Antonov said that, in Brussels, the U.S. officials “are expected to elaborate on the changes in the U.S. plans in the area of missile defense, namely their giving up the fourth phase of deploying the missile defense system in Europe.”

Despite tense relations over missile defense, human rights, and other issues, Russian President Vladimir Putin and U.S. President Barack Obama are scheduled to meet twice this year, on the sidelines of the summit of the Group of Eight industrialized countries in Northern Ireland in June and in St. Petersburg, Russia, in September for what is being billed as a “bilateral summit.”

Missile defense talks broke down in 2011 over Russian concerns that the fourth phase of the U.S. European Phased Adaptive Approach, which included plans for deploying Standard Missile-3 (SM-3) IIB long-range interceptors in Poland by 2022, would threaten Moscow’s strategic nuclear missiles. Secretary of Defense Chuck Hagel announced March 15 that the United States would “restructure” the SM-3 IIB program and shift resources toward fielding 14 additional ground-based interceptors by 2017 at Fort Greely in Alaska to address recent provocations from North Korea. That would bring the total number of long-range interceptors in Alaska and California to 44. (See ACT, April 2013.)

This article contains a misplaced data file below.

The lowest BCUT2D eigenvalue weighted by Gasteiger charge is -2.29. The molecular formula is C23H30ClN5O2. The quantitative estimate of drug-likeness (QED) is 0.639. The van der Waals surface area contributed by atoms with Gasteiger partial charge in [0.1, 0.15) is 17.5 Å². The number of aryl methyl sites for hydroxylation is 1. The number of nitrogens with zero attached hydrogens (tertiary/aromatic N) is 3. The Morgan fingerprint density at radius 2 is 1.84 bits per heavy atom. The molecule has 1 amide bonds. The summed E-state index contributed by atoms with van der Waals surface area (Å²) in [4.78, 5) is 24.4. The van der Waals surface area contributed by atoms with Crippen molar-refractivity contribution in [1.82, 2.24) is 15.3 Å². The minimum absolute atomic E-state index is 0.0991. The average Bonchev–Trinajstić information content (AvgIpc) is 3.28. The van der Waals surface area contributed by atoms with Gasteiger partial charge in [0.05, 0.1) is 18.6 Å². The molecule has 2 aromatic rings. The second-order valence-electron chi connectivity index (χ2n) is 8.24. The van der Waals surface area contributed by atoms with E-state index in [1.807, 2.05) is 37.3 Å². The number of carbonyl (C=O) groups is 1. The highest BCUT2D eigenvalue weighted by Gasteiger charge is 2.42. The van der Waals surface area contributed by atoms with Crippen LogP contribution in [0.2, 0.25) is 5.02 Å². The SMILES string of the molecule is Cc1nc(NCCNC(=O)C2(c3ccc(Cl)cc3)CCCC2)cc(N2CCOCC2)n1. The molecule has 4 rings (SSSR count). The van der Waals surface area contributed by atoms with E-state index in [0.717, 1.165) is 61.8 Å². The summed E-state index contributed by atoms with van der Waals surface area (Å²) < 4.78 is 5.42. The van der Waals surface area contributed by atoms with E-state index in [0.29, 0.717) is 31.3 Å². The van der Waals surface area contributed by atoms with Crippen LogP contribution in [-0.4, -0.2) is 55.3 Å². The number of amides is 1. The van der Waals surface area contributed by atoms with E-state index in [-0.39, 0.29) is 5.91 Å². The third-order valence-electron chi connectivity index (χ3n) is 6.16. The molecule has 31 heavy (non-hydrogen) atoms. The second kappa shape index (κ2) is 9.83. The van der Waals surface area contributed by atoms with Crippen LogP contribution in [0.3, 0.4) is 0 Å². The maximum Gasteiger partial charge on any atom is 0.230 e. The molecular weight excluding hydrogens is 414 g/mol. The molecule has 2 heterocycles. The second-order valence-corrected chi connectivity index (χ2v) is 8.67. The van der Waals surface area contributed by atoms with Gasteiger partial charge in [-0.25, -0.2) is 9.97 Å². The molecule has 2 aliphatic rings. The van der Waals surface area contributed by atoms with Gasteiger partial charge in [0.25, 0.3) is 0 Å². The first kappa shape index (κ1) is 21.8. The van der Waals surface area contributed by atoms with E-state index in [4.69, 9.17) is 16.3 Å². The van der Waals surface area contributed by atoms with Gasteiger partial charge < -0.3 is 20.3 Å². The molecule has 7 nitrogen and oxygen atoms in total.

Speaking at a conference in Warsaw on April 18, Frank Rose, U.S. deputy assistant secretary of state for arms control, verification, and compliance, clarified Hagel’s remarks by saying that the SM-3 IIB “will no longer be developed or procured.” The Obama administration’s budget request for fiscal year 2014, submitted to Congress on April 10, has no funding for the SM-3 IIB program (see).

Even so, Russia continues to say that the U.S. shift on missile defense does not go far enough. After meeting in Brussels on April 23 with NATO foreign ministers, including U.S. Secretary of State John Kerry, Russian Foreign Minister Sergey Lavrov told reporters that Moscow is studying U.S. proposals on missile defense cooperation and is “ready for dialogue but cooperation could be only equitable, with clear-cut guarantees.” Russia has been demanding “firm legal guarantees” that the U.S. interceptors to be fielded in Europe would not be used to shoot down Russian strategic missiles. The United States has repeatedly declined to give such guarantees.

Donilon and Rose Gottemoeller, acting undersecretary of state for arms control and international security, discussed missile defense and the prospects for additional arms reductions with Putin and senior Russian officials April 15.